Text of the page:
[Section 5a: Immediate Reactions]

Minding Your Business

By George Bain

Globe and Mail, 12 April 1957

While it has been making a great show of protesting to the United States against what was done to E. H. Norman—and I suggest it has been mostly a show, intended mainly to impress Canadians before an election with the sturdiness of purpose of their government—the Canadian Government has done less than justice to its late ambassador to Egypt.

The Canadian Government has within its power to lay out, point by point, the facts upon which it decided in 1951 that Mr. Norman’s loyalty and integrity were in all respects beyond doubt, and it has not only failed to do so, but it has refused to do so.

It has refused on the ground that it is well-established policy not to disclose information relating to security investigations. This, however, is a case so different from any other which has occurred—the man is dead, apparently driven to suicide by the seeming hopelessness of escaping from allegations made in a foreign nation—that there is eminent reason for saying that ordinary policy does not apply.


I have been trying for a week to get from the Department of External Affairs the answers to the specific allegations which were made against Mr. Norman by the U.S. investigators. This has produced nothing except reasons why it is impossible to do so, none of them particularly convincing. I do not believe that the confidence which the Government expressed in Mr. Norman in 1951 was unfounded. I believe that a combination of red-tape, stupidity and plain, everyday gutlessness has stopped the Government from giving the answers which could have cleared away the doubts of those doubters who are so unfortunately prevalent today.

Recognizing that the Canadian Department of External Affairs might not wish to get into an international argument with a minor and not particularly reputable subcommittee of the United States, I have asked to have the information upon which Mr. Norman was cleared in 1951 made available not for attribution to the department. In other words, to take personal responsibility for the facts presented. This has had an effect in penetrating the blackout.


The subcommittee recently made mention of the fact—assuming it was a fact—that Mr. Norman was secretary of the American Friends of the Chinese People and executive secretary of its affiliate, the Canadian Friends of the Chinese People. The subcommittee said these were Communist-front organizations. The names of them don’t mean a thing to me—and probably don’t to most Canadians—but I do know that the Chinese people were our allies in the Second World War and that there was nothing reprehensible in being a friend of the Chinese people in the early 1940’s. Canadian security authorities must have examined the facts relating to these organizations and Mr. Norman’s membership in them, and there is no valid reason why the facts might not have been given the public.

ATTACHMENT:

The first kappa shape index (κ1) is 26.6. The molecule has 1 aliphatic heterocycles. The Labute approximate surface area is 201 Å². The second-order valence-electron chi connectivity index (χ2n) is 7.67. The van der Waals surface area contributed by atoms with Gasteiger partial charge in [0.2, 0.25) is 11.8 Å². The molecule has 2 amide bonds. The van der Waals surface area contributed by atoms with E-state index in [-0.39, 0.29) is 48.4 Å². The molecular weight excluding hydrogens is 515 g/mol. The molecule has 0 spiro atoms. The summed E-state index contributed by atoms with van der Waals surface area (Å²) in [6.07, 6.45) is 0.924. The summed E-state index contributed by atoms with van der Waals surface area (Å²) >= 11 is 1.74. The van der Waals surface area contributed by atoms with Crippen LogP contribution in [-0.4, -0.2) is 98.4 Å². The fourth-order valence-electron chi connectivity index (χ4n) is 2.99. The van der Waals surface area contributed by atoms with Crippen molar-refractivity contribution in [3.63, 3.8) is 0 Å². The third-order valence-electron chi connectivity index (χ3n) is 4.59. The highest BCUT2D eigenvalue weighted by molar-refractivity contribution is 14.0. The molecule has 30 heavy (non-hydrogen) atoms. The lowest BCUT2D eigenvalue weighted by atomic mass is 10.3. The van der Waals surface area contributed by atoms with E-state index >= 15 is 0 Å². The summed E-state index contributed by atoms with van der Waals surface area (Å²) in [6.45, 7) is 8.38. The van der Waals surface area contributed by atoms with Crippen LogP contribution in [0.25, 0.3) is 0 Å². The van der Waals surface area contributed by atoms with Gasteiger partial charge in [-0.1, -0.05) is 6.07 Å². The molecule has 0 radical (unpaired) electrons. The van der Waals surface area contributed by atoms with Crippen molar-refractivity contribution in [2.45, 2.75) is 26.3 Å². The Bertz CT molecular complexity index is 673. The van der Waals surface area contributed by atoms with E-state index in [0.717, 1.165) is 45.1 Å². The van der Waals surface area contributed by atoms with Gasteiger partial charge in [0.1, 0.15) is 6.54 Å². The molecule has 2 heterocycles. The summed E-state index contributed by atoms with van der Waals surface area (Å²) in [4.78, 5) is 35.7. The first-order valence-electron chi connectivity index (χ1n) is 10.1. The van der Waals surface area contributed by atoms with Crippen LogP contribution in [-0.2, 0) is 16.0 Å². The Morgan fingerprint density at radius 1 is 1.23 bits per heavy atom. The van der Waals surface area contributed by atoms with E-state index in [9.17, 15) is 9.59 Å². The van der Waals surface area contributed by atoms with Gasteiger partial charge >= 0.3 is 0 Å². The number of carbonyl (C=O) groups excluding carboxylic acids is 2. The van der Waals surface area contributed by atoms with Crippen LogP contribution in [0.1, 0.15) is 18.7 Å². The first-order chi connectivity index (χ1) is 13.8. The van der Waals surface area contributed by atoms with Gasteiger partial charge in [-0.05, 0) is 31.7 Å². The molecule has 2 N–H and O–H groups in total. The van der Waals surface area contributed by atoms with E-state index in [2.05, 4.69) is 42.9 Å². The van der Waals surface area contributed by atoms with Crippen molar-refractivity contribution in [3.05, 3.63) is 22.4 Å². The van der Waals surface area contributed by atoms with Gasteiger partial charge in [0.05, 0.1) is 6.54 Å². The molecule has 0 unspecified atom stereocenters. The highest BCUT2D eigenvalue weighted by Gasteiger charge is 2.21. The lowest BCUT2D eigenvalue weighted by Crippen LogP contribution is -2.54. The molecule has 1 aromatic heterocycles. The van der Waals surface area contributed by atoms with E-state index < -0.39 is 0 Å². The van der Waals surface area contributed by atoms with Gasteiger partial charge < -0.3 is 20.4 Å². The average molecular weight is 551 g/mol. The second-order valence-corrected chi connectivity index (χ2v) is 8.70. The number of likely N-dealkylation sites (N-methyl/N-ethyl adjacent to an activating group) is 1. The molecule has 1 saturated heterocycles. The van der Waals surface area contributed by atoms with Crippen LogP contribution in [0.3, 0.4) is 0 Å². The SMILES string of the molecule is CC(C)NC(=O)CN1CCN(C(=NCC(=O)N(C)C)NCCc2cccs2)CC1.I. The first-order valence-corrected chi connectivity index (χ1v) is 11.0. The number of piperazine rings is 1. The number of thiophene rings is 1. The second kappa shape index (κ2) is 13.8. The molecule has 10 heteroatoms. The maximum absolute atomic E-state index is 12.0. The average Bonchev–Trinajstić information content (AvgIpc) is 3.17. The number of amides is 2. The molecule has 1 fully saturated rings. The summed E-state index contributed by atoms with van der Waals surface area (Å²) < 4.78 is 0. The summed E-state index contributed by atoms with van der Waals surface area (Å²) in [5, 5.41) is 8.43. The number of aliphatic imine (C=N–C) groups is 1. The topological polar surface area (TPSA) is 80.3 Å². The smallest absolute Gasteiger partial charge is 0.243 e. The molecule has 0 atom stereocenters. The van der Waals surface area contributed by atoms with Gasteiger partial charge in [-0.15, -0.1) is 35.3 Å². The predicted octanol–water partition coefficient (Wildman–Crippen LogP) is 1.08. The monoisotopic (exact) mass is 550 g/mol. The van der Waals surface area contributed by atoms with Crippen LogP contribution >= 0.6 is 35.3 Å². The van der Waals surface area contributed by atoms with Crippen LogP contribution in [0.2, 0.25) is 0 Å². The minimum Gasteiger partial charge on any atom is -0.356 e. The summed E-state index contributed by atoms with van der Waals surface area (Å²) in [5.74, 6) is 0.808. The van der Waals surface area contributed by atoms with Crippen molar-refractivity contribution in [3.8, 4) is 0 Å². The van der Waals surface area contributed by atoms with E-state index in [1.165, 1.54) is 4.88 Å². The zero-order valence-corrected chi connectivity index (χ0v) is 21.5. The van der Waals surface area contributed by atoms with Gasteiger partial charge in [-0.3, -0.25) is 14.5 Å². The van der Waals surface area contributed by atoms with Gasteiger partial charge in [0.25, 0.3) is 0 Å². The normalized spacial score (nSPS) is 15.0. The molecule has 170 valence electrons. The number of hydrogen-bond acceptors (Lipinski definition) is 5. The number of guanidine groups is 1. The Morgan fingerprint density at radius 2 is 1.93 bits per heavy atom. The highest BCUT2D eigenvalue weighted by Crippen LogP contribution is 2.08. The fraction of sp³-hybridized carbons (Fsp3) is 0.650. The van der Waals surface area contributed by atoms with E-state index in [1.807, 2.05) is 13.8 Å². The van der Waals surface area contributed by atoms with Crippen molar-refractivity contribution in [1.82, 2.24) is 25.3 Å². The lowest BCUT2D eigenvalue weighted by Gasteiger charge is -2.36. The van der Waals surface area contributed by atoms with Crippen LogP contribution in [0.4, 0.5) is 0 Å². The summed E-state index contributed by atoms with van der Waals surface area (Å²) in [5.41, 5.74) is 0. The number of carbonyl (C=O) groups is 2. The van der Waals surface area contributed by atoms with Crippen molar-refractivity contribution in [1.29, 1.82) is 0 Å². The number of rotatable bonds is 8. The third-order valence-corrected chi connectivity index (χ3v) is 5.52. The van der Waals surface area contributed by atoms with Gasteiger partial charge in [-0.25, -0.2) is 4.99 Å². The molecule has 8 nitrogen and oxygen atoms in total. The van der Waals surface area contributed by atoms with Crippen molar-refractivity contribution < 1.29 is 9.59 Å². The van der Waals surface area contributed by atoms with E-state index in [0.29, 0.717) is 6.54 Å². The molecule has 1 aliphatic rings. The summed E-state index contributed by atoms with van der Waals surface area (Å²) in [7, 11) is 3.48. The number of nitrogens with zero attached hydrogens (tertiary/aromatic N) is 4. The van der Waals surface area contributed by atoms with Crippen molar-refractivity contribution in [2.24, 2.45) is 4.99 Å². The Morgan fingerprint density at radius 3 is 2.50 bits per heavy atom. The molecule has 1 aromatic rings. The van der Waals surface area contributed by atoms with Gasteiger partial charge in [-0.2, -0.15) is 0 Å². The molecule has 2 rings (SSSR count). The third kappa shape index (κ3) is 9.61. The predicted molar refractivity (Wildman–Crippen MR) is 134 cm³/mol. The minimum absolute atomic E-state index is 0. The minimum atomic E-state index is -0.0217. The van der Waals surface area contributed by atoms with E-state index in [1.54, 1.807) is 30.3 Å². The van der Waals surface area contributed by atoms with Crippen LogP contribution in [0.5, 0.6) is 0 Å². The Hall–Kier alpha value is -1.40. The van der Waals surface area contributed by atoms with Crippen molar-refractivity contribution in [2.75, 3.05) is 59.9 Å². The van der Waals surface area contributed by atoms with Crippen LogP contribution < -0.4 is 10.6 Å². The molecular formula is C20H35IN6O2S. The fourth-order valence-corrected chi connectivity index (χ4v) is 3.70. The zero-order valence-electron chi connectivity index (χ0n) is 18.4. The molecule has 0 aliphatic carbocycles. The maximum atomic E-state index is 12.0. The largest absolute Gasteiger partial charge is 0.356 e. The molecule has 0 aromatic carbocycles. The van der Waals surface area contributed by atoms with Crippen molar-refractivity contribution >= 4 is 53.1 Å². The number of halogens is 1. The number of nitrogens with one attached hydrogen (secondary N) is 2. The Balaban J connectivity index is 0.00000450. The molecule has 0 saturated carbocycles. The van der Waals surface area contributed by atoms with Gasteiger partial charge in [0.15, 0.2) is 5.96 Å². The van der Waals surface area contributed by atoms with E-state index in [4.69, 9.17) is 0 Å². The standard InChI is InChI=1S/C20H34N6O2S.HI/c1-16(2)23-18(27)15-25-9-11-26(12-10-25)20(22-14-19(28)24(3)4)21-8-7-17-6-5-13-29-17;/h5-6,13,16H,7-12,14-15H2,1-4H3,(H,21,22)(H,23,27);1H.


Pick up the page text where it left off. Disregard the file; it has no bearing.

*   *   *

Look at the sort of alleged evidence upon which the subcommittee made its case of Communist-affiliation against Mr. Norman. He had been connected in some tenuous way with a group at Harvard in 1937 which made a study—one could imagine its being a quite interesting study—of American capitalists from a Marxist viewpoint. A witness at his marriage in 1935 was someone who had been identified as a Communist. “...His Government discovered certain Communist connections, specifically with Israel Halperin, a Canadian citizen of Russian parentage, who was one of the principals implicated in the exposed military intelligence operation in Canada...”

The last is a quote from the transcript of evidence of the committee, and is one part of its testimony which is open to being checked without the unavailable help of the Department of External Affairs. True, Israel Halperin was one of those involved in the spy trials here in Canada. It is also true that he was acquitted.

*   *   *

The Canadian Government’s protest to the United States yesterday, which won it headlines in most newspapers in Canada, was 90 per cent a sham. As External Affairs Minister Pearson himself conceded, the sort of security information which Canada threatened to cut off from the United States wasn’t the sort of information the Senate Internal Security subcommittee had used against Mr. Norman anyway. Yesterday’s note, and Mr. Pearson’s tough little speech that went with it, were aimed almost entirely at domestic consumption. The aim was to make a show, not in the reasonable expectation of anything tangible resulting from it, but to make Canadians feel their Government was taking stern steps to protect their interests.

The fact that there is not really anything effective it can do to prevent such things as the Norman affair happening in the United States does not make any more worthy its making a sham of having sought to do so.

*   *   *

What it could have done, and what simple justice demanded that it do in behalf of its slandered servant, was to make public forthright, factual answers to the questions which had been raised by the subcommittee in the United States.

But the forthright defence of someone who has been accused of being a communist may not win a political party any marks in some parts of Canada—and I think of Quebec—and one can assume that to be the reason the Government has chosen to direct its attention to maundering about the evils of some U.S. committee, rather than to cleaning the name of the individual. And in doing so it has been guilty of the worst sort of gutlessness.

Source: George Bain, "Minding Your Business," Globe and Mail, April 12, 1957

Return to parent page